Berndt et al. (2010) investigated the impact of financial crisis on earnings management behavior in the banking sector of Germany during the financial crisis 2007-2008. As per the results of this study, earnings management was found to be used with the balance sheet as well as income statement items and had been verified with different proxies. Additionally, they found that earnings management was driven by company size, the function of equity markets for firm financing and the fragmentation of shareholders. Overall, the results indicated a decrease in the ability of the earnings in being explanatory and informative for market participants during the financial crisis as plentiful evidence for earnings management was found.
Mollik et al. (2013) examined whether the Australian firms engaged in a greater level of earnings management during the global financial crisis and whether or not there was any industry-specific impact on firms’ earnings management. They used parametric and non-parametric tests along with the panel data regression techniques to investigate the impact of the financial crisis and industry effect on the discretionary accruals. The sample used for this study consists of 149 Australian firms during the 2006 to 2009 period. The study concluded that the Australian firms got involved in a higher level of income-lowering earnings management during the global financial crisis.
Therefore, the literature suggests that there have been various studies in the context of different countries in the chosen domain, i.e. the association between earnings management and financial crisis, but, there had been an absence of evidence towards the same in the context of Turkey. Hence, the present study intends to establish the same, i.e. the impact of the financial crisis on earnings management with the case of listed manufacturing firms in the Turkish context will be explored in this study.
The primary objective of this study is to analyse the impact of the financial crisis on earnings management in the case of Borsa Istanbul listed manufacturing firms in the Turkish context. The main idea is to establish that whether or not the earnings management behaviour differs during the period or period following the financial crisis in Turkey and to establish the trend of such behaviour during, pre and post the financial crisis. The following represents the summation of all the objectives this research will cater to:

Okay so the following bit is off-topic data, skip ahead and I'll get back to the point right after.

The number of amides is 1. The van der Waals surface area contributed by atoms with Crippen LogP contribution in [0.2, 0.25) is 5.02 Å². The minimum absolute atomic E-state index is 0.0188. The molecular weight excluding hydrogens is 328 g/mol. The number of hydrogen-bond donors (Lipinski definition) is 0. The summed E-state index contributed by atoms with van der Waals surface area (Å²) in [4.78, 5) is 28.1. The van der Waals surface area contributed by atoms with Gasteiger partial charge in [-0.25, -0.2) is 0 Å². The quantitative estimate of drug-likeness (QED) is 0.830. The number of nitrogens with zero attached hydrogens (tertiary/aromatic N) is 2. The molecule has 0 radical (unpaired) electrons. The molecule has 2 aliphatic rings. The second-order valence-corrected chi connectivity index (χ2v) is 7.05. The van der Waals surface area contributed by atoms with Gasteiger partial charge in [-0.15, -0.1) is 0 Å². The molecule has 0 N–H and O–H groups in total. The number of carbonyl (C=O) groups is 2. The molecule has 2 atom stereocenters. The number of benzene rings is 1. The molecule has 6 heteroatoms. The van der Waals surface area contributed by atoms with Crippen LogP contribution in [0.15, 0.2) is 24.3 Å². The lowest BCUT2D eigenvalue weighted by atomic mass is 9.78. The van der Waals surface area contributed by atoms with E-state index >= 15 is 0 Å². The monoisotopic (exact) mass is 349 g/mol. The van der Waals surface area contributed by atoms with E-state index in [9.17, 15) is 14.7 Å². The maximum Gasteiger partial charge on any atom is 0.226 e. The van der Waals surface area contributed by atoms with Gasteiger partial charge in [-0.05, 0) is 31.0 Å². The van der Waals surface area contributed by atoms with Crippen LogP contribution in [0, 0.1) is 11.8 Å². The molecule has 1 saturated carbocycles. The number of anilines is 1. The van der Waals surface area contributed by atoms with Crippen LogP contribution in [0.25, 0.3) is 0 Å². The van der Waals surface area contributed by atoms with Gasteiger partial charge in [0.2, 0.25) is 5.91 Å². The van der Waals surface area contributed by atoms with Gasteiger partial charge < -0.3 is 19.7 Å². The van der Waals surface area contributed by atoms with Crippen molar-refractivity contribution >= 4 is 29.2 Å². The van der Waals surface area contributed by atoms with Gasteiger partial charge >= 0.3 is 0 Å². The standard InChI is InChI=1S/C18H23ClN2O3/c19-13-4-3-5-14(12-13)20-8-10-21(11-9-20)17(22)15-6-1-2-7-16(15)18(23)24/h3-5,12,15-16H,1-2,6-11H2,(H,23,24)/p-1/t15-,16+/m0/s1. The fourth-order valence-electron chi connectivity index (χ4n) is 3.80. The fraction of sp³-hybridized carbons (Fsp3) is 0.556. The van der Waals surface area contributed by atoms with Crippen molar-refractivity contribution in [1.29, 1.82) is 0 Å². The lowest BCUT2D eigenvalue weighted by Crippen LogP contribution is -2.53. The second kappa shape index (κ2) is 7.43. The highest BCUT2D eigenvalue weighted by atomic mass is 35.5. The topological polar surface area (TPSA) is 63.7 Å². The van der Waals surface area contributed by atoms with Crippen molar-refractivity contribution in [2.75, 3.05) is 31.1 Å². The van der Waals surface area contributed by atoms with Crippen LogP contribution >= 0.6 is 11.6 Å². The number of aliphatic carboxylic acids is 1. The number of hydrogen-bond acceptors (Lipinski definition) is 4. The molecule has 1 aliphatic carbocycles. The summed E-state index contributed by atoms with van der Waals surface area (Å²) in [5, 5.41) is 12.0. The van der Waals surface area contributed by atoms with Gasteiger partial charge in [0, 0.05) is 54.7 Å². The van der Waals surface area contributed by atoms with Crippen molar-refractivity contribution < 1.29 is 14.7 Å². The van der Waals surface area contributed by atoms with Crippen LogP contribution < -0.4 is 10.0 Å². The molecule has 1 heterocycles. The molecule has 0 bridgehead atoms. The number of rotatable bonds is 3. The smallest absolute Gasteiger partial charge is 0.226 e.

- examine the earnings management behaviour of the Turkish manufacturing firms listed on Borsa Istanbul.
- study the earnings management behaviour of listed manufacturing firms during, before and post the global financial crisis.
- analyse whether firms’ earnings management behaviour is unusual during the global financial crisis as compared to the normal period.
- examine whether the earnings management activities during and post the financial crisis increases or decreases.
Conceptual Framework and Hypotheses
For the present study, the period under study has been chosen to be 2007-2012 which will be divided into 3 periods, i.e. 2007 and 2008 which will be taken as the pre-crisis period, 2009 and 2010 will be taken as the crisis period and 2011 and 2012 will be taken as the post crisis period. The present study attempts to highlight the differences in the earnings management behaviour for all of these three periods to better accentuate the impact of Financial crisis on earnings management. The choice of years is similar to that of the previous researchers Kumar & Vij (2016) who conducted a research assuming the same variables, but, in Indian context. The present study will study the same impact in Turkish context.
As presented in the previous sections, the literature presents that the influence of the financial crisis on earnings management of firms is uncertain. Some claim that the motivation behind engaging in earnings management is higher during the economic crisis while there are also certain studies that present a lower inclination of the firms towards engaging in earnings management during the years of crisis. Hence, owing to the lack of clarity on this aspect, the paper hypothesizes the following to study the impact of financial crisis on earnings management in the context of Turkey:
- Earnings Management among Turkish firms decrease during the period of financial crisis.
- Earnings Management among Turkish firms increase during the period of financial crisis.
- Earnings Management among Turkish firms decrease during the period post the financial crisis.
- Earnings Management among Turkish firms increase during the period post the financial crisis.
In this study, the impact of the 2008 global financial crisis on earnings management behaviour of Borsa Istanbul companies was empirically examined. The study employed the economic data of Borsa Istanbul listed manufacturing companies from 2007 through 2012. Discretionary accruals were computed using the modified Jones model used in Dechow et al. (1995) and Kothari et al. (2005) as a measure of earnings management. The analytical tools used for making these computations were Ms Excel and SPSS. The calculation of lagged variables was performed on Ms Excel. The regression residuals were calculated on SPSS by running regression using the ordinary least squares method. Further, the model computations to estimate the discretionary accruals were carried out using Ms Excel.
The reasoning approach adopted in this study will be the deductive approach. The study is based on establishing results to outline the impact of financial crisis on earnings management behaviour of Turkish firms through a quantitative analysis using the secondary data extracted from the financials of the manufacturing firms listed on Borsa Istanbul. The results would be outcome oriented. The data is collected from the financials of the manufacturing firms listed on Borsa Istanbul, hence, the approach is deductive as there are predefined variables, i.e. financial crisis and its impact on the earnings management behaviour. Also, there is a pre-established set of hypotheses (refer previous section) being tested in the study and the study assumes a top-down approach. Therefore, the research confirms all the requirements of being a deductive study.